Laploshka was one of the meanest men I have ever met, and quite one of the most entertaining. He said horrid things about other people in such a charming way that one forgave him for the equally horrid things he said about oneself behind one’s back. Hating anything in the way of ill-natured gossip ourselves, we are always grateful to those who do it for us and do it well. And Laploshka did it really well.
Naturally Laploshka had a large circle of acquaintances, and as he exercised some care in their selection it followed that an appreciable proportion were men whose bank balances enabled them to acquiesce indulgently in his rather one-sided views on hospitality. Thus, although possessed of only moderate means, he was able to live comfortably within his income, and still more comfortably within those of various tolerantly disposed associates.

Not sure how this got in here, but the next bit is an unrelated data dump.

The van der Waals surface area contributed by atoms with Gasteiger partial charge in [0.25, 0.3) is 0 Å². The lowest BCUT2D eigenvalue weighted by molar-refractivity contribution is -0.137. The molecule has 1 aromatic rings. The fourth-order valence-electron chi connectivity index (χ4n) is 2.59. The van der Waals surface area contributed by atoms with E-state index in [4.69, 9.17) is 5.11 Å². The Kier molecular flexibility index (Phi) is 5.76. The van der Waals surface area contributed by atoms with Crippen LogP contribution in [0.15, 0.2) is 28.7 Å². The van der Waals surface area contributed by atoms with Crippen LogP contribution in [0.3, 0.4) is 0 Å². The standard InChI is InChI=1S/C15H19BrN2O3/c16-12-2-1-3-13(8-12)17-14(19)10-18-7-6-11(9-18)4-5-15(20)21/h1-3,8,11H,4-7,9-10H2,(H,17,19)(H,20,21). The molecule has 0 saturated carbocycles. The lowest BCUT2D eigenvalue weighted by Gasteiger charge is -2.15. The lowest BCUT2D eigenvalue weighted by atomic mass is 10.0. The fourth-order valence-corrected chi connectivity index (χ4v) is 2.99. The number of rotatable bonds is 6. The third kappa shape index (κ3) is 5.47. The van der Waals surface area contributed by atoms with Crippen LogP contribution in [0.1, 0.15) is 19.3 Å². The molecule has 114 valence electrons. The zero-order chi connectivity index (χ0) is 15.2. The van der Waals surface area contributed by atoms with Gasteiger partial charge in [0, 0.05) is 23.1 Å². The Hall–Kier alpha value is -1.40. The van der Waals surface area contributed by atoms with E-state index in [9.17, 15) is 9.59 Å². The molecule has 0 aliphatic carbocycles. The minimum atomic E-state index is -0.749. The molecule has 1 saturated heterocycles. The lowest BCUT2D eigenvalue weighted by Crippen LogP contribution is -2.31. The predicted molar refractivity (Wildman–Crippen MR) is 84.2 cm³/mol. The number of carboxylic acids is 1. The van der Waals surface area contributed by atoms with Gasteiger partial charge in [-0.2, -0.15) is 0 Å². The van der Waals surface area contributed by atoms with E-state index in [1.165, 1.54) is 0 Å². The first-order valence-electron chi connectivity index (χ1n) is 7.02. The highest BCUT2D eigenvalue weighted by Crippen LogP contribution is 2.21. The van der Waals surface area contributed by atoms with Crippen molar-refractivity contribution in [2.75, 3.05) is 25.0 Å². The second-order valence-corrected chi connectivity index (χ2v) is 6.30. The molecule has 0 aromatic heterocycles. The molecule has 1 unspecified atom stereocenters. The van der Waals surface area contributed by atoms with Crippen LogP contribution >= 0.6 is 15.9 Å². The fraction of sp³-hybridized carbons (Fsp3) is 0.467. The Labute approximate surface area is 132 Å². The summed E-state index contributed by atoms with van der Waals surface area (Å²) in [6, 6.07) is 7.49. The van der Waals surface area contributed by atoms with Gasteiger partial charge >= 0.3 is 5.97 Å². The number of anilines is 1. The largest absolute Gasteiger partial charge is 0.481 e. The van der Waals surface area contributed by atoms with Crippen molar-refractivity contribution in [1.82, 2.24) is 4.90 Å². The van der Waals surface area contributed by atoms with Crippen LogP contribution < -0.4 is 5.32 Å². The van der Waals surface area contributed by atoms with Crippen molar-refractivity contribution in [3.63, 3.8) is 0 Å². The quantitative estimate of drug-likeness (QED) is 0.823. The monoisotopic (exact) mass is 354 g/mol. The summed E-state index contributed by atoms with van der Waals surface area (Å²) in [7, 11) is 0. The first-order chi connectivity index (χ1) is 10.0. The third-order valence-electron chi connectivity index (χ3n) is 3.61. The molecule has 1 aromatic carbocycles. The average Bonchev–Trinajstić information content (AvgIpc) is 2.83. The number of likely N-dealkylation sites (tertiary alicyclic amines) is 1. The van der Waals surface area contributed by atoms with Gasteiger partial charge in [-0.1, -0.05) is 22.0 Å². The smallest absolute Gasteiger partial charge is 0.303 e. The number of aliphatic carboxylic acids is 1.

But towards the poor or to those of the same limited resources as himself his attitude was one of watchful anxiety; he seemed to be haunted by a besetting fear lest some fraction of a shilling or franc, or whatever the prevailing coinage might be, should be diverted from his pocket or service into that of a hard-up companion. A two-franc cigar would be cheerfully offered to a wealthy patron, on the principle of doing evil that good may come, but I have known him indulge in agonies of perjury rather than admit the incriminating possession of a copper coin when change was needed to tip a waiter. The coin would have been duly returned at the earliest opportunity—he would have taken means to insure against forgetfulness on the part of the borrower—but accidents might happen, and even the temporary estrangement from his penny or sou was a calamity to be avoided.